Boone Town Council To Discuss One-Way Howard & Appalachian Streets in Downtown

Published Tuesday, April 14, 2015 at 5:25 pm
This image notes the one-way traffic in downtown Boone.

This image notes the one-way traffic in downtown Boone.

By Jesse Wood

A feasibility study recently completed for the Town of Boone recommends turning the entire downtown stretch of Howard Street – not the portion that runs behind Legends nightclub – into a westbound, one-way street and Appalachian Street into a southbound, one-way street.

The 50-plus-page study, which was dated December 2014, analyzed two scenarios and will be presented to the Boone Town Council at its Thursday meeting.

The other scenario (labeled Scenario 1) analyzed an eastbound, one-way Howard Street and southbound, one-way Appalachian Street.

“To facilitate safe and efficient traffic flow, Scenario 2 is recommended as the preferred circulation pattern for Downtown Boone. This will provide a better circulation pattern with fewer conflict points at the intersection of Howard Street and Depot Street,” the study reads.

Under the recommended scenario, the study also recommends adding pedestrian signals and an optimized traffic signal to accommodate future traffic volumes. It also notes that this proposal would benefit pedestrians.

In the Town of Boone’s 2014 Pedestrian and Bicycle Plan, pedestrian improvements along Howard Street were ranked as the highest priority. Recommendations included enhancing the corridor to “living-street” concept, which uses lower speed limits and a space prioritized around pedestrians. This, the plan states, would be accomplished by converting Howard Street into a one-way street.

In 2011, the Town of Boone implemented one-way traffic and a pedestrian path on Howard Street from Depot Street to Water Street. At the time, this was reported as temporary, and later a thinner pedestrian walkway was added from Depot Street to Appalachian Street.

The Town of Boone has been trying to improve Howard Street for two decades now. One of the hurdles was that the town wasn’t able to secure all of the easements for an elaborate transformation of Howard Street that was estimated to cost at least $4.5 million.

With that in mind, the Boone Town Council scaled down its intentions and entered into a contract with Glave & Homes Architecture to provide concept drawings for the Howard Street improvement project in August 2012. In October 2013, the town reviewed the conceptual drawings and requested this referenced study conducted by Davenport Engineering, Inc.

The new recommendations drew criticism as soon as they were published on the Town of Boone’s website in advance of the Boone Town Council meeting on Thursday.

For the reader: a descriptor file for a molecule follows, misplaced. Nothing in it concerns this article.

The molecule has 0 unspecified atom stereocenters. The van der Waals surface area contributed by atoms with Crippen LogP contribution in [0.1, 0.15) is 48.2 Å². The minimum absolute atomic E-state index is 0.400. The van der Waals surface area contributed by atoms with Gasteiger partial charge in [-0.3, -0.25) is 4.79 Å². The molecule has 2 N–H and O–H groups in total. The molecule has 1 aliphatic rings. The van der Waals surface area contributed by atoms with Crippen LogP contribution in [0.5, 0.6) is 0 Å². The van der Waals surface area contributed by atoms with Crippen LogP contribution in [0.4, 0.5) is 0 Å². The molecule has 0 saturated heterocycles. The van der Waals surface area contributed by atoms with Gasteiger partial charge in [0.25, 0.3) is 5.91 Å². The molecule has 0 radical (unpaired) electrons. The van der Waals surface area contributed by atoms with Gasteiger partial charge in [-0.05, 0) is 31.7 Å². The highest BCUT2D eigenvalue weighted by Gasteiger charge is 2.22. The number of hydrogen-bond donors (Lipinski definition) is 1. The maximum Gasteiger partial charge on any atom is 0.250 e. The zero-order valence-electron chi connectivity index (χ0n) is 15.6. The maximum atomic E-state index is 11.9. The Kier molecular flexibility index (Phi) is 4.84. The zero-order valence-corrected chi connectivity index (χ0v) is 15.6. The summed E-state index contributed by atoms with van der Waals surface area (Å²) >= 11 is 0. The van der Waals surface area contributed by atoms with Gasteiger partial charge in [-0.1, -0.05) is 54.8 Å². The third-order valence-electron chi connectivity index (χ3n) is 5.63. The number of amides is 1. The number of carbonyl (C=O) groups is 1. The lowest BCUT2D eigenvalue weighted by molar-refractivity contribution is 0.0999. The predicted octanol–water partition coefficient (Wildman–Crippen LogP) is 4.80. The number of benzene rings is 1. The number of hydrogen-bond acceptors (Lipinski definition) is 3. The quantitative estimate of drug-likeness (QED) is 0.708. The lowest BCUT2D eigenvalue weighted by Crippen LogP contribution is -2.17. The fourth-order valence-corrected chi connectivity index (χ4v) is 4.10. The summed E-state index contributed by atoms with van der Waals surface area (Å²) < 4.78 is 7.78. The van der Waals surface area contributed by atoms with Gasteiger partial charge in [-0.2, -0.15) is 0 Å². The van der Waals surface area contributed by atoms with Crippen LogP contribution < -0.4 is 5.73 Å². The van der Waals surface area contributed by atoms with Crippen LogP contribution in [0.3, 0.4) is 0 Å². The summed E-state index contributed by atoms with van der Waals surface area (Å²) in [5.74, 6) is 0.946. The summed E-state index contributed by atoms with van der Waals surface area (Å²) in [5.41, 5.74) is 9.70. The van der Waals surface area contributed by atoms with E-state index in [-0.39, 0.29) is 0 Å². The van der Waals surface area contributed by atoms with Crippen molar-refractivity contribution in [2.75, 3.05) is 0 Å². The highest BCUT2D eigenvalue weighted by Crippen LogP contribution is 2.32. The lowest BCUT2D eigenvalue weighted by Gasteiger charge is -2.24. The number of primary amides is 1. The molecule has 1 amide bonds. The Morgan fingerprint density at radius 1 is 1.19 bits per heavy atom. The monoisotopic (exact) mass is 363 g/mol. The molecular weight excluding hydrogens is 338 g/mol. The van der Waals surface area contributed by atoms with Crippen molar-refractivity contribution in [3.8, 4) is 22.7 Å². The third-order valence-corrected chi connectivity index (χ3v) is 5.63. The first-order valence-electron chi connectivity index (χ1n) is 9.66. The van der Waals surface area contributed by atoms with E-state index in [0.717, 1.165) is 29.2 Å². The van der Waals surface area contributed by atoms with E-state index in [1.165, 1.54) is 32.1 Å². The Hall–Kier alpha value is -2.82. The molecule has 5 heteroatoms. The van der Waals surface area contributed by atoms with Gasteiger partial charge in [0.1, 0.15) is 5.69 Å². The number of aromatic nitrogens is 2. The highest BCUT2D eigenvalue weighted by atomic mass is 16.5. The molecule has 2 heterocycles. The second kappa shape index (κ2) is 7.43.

Fulton Lovin, owner of Pads for Grads, which is located at the corner of Appalachian Street and Howard Street, recently penned a letter directed to Town of Boone officials stating that “‘achieving anything’ is NOT better than nothing.”

In his letter, Lovin noted that he’ll watch the Raley Parking lot, which has access points on Rivers Street and Howard Street, in the morning and see the Howard Street entrance “bottleneck … as motorists fumble with their swipe cards to get into the lot (average of 30 seconds per car) causing a current backup on Appalachian Street and Howard Street.”

He noted that the impact the recommended proposal would have on King Street during the morning rush to the ASU campus parking lot isn’t addressed in the study.

“Conversely, what will be the effect when Raley empties out during rush hour on Depot and King streets?” Lovin asks. “It’s conceivable there will be major backups at Depot Street from the exodus of all the Howard Street lots having only one choice of departure (west).”

Lovin said that the “living-street” concept, which is more pedestrian friendly, works in a place like Asheville that has many more streets in its downtown district. It doesn’t work, he said, in downtown Boone, which only has a few streets in the Municipal Service District.

Lovin used an analogy, likening the traffic flow in downtown Boone to blood flow to the heart.

“Back in the old days when people had heart trouble we called it hardening of the arteries (limiting blood flow through its pathways being minimized or cut off). This analogy is precisely what seems to be happening every so often in Boone beginning with the condemnation of two-way traffic on Bear Trail and the dead ending of Howard Street at the ASU parking deck,” Lovin wrote. “Now, we have a traffic study which has determined that restricting more blood flow can help the heart patient.”

The Boone Town Council will discuss this study on Thursday night.

Here is a link to the study, which is included in the meeting packet.

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